National Polls

Polling Prior to the Abolition of the Juvenile Death Penalty Showed that Only a Minority of Americans Supported the Execution of Juvenile Offenders

A series of public opinion polls conducted in the years leading up to the U.S. Supreme Court’s abolition of the juvenile death penalty showed that only about a third of Americans supported the use of capital punishment against those who were younger than 18 years old at the time of their crime. The survey results included the following:

  • A fall 2001 National Opinion Research Center poll found that while 62% of respondents favored the death penalty in general, only 34% supported the execution of juvenile offenders. In a series of follow-up questions that further probed respondents about their positions, it was determined that the opposition to the juvenile death penalty was firmer (89.5% of respondents did not change their position) than support for the death penalty generally (67% unchanged after follow-up questions).
  • A similar 2001 poll conducted by Princeton Survey Research Associates revealed that while 72% of those polled supported the death penalty, only 38% supported it when applied to “juveniles younger than 18.”
  • A May 2002 Gallup poll found 72% support for capital punishment in general, but that support dropped to 26% for juveniles convicted of murder, 19% for the mentally ill, and 13% for the mentally retarded (now known as “intellectually disabled”).

(Tom W. Smith, Director of the General Social Survey, National Opinion Research Center, Chicago Tribune, December 7, 2003)

An ABC Poll Showed the Public Opposed the Death Penalty for Lee Malvo in Washington-area Sniper Shootings

A December 2003 poll conducted by ABC News revealed that only 37% of the public supported the death penalty for Lee Boyd Malvo, who had recently been convicted of murder in Virginia. Malvo was 17 at the time of a series of shootings in the Washington, DC area. 52% of respondents preferred a sentence of life without parole for Malvo. The poll revealed even stronger opposition to the death penalty for juveniles in general: only 21% were in favor of the death penalty for juveniles, versus 62% who preferred the sentence of life without parole. The poll was conducted Dec. 10-14 (ABC News, Dec. 19, 2003).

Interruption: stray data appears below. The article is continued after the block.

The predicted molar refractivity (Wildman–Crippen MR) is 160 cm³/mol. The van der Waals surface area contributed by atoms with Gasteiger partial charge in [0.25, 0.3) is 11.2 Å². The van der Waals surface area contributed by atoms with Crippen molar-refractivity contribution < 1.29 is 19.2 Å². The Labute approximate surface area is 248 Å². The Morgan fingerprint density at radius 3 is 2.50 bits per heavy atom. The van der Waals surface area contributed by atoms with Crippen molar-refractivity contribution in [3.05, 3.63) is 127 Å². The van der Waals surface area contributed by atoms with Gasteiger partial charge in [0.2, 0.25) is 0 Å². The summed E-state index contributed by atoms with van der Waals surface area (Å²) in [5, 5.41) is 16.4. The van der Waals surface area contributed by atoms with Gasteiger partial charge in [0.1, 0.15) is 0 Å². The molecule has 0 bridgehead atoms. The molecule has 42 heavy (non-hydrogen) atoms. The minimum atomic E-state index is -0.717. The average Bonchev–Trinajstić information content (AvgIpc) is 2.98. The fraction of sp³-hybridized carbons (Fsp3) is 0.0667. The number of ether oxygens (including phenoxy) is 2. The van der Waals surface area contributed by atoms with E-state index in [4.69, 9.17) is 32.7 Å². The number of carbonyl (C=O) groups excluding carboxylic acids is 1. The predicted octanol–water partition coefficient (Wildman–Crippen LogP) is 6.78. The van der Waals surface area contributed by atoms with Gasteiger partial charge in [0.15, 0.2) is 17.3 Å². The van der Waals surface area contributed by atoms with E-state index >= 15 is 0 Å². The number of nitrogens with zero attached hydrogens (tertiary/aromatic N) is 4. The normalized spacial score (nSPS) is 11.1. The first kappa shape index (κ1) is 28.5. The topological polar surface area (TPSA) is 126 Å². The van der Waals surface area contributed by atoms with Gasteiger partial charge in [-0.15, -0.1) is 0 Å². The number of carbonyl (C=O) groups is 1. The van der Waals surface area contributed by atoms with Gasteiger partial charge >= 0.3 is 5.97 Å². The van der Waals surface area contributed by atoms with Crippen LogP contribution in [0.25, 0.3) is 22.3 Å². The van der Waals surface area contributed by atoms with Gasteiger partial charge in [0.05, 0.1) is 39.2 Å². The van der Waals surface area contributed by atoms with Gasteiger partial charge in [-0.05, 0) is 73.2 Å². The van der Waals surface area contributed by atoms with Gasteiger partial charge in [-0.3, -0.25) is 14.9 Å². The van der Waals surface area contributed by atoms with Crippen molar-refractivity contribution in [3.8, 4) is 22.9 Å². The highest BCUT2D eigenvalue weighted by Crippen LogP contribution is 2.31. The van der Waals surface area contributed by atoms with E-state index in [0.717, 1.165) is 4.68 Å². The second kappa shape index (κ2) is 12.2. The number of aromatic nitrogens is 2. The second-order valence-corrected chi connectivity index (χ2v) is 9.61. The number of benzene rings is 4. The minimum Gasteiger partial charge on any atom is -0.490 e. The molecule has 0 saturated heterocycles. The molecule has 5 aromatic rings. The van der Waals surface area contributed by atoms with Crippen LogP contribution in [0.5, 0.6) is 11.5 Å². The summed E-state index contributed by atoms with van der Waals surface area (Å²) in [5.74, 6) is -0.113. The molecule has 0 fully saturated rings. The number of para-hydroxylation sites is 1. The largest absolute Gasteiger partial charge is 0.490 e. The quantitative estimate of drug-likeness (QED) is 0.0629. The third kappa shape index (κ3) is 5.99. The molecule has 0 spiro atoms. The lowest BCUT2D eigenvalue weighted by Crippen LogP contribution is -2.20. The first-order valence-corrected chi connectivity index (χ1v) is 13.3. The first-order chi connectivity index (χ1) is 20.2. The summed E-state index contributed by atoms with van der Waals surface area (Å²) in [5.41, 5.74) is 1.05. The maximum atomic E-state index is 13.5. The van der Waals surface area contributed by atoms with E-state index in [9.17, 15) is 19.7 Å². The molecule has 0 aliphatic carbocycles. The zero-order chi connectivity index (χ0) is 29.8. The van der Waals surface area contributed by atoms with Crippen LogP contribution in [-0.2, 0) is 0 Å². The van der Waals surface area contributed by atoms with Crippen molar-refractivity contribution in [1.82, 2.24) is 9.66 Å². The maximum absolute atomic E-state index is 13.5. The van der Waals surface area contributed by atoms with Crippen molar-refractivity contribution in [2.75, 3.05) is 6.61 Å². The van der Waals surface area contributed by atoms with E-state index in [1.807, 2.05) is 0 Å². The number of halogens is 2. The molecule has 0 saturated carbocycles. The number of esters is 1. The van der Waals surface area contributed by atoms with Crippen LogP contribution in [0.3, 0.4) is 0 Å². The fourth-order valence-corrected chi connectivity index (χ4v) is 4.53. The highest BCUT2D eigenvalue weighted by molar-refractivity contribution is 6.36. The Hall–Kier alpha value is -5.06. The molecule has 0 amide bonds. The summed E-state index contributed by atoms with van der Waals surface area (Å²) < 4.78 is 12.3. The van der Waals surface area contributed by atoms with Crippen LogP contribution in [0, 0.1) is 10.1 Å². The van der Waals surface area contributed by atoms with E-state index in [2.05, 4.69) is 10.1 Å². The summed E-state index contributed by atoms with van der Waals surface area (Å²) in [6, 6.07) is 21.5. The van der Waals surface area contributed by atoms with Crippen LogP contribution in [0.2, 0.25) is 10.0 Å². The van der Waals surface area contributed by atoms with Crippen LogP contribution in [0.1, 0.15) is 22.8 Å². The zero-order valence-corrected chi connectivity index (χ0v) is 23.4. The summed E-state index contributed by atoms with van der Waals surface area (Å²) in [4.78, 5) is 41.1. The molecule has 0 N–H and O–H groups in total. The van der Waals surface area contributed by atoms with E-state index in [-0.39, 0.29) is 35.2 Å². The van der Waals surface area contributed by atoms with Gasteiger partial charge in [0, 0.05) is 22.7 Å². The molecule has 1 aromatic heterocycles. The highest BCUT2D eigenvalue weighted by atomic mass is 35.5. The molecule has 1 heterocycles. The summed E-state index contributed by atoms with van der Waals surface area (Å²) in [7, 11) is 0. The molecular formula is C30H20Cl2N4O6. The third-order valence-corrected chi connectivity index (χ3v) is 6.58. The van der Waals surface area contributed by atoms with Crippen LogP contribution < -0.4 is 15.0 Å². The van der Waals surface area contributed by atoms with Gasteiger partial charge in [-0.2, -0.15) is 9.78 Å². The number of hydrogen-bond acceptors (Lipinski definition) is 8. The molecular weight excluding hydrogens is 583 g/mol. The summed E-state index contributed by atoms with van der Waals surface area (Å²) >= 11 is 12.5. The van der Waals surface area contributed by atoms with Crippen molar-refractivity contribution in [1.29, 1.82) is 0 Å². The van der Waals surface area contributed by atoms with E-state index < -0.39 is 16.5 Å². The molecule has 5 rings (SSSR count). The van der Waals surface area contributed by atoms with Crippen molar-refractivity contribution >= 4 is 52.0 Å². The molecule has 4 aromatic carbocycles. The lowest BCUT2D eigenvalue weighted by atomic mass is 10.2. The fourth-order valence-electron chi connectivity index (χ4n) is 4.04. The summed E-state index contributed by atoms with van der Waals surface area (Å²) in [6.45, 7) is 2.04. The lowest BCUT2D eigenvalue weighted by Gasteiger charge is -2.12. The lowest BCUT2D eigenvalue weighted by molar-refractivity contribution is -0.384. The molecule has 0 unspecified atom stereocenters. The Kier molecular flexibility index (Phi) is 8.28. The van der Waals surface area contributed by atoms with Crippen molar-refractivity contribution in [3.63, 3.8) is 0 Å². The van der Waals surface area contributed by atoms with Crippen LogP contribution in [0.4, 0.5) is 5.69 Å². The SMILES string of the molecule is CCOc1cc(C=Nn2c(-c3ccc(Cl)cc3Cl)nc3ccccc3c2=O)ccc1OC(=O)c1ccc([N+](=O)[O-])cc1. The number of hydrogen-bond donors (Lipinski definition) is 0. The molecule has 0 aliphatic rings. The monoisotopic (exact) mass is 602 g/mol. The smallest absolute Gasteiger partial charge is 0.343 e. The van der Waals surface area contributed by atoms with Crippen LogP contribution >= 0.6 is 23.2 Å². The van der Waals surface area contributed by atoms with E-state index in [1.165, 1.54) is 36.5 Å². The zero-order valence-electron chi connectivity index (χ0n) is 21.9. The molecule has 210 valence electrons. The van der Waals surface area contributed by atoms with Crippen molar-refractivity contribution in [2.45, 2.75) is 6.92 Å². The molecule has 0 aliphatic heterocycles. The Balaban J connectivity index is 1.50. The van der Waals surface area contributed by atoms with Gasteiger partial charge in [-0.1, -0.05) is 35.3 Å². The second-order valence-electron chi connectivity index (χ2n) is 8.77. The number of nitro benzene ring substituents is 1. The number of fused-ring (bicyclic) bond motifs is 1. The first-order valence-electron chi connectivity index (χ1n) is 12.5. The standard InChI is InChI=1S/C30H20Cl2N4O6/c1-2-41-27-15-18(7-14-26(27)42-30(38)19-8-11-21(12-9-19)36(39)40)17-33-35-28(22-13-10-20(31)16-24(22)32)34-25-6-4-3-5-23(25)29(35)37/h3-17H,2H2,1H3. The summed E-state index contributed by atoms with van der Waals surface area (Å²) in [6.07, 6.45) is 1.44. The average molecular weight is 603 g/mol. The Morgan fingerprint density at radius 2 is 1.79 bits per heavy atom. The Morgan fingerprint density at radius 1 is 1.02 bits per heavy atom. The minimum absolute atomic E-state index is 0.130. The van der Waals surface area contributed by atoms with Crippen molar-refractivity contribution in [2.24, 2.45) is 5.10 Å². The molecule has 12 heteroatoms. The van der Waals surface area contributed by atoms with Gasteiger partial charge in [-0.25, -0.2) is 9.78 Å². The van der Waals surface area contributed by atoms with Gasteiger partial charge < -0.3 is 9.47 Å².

A CNN / Time Magazine Poll Showed a Wide Difference on the Death Penalty for the Adult Sniper Defendant Compared to Malvo

A Harris Interactive survey for CNN and Time magazine conducted in November 2002 found that 51% of respondents supported the death penalty for suspected Beltway sniper John Lee Malvo (who was a juvenile at the time of the crime) if he was found guilty, while 43 % favored life in prison. A significantly higher percentage (72%) of respondents supported the death penalty for suspect John Allen Muhammad, with 23% favoring life in prison. (National Journal, November 2, 2002)

2002 Gallup Poll Probing National Opinion on the Death Penalty

A May 2002 national death penalty poll conducted by the Gallup Organization found that, while the majority of Americans expressed support for capital punishment, they opposed executing those with mental retardation (now “intellectual disability”), who are mentally ill, or who were juveniles at the time of their crime. Only about half of Americans said they believed the death penalty was applied fairly. The poll found that 69% of Americans opposed capital punishment for juvenile offenders. (Gallup News Service, May 20, 2002). To see the complete results of this poll, visit the Gallup Web site (this link requires a subscription).

State Polls

ARIZONA: Arizonans Support Exempting Juveniles and those with Mental Retardation from Execution; Favor Moratorium.

A July 2000 poll by the Behavior Research Center found that support for the death penalty in Arizona dropped significantly when respondents were asked about specific circumstances or categories of offenders. The poll found that 42% of respondents opposed the death penalty if the convicted murderer was a juvenile offender, while only 37% supported its use in those circumstances. (Behavior Research Center, July 2000).

GEORGIA: Georgians Oppose Juvenile Death Penalty

A January 2003 University of Georgia poll found that 60% of Georgians favored trying to rehabilitate young offenders rather than executing them. Only 23% of respondents said courts should be allowed to give children the death penalty. In addition, 81% of those polled said they believed that judges should be granted greater flexibility in sentencing convicted children than would be permitted under the mandatory sentencing rules used for adults. At the time, Georgia law required juveniles ages 13 to 18-years-old to be tried in adult court and face adult penalties when they were accused of seven violent crimes, such as murder and rape. (The Augusta Chronicle, January 17, 2003)

KENTUCKY: Majority of Kentuckians Oppose Juvenile Death Penalty

An October 2002 poll by the University of Kentucky’s Survey Research Center found that 63% of respondents said they strongly favored or somewhat favored legislation that would restrict the death penalty to those 18 years or older; 32% somewhat opposed or strongly opposed such legislation. (The Courier-Journal, October 25, 2002)

OKLAHOMA: Oklahomans Support Ban on Execution of Juvenile Offenders

An April 2003 poll of Oklahoma residents revealed that 62.8% of those surveyed would support a legislative ban on the execution of juvenile offenders if the alternative sentencing option of life without the possibility of parole were offered. The polling results were released shortly before Oklahoma carried out the execution of a juvenile offender, Scott Allen Hain. (The Oklahoman, April 3, 2003)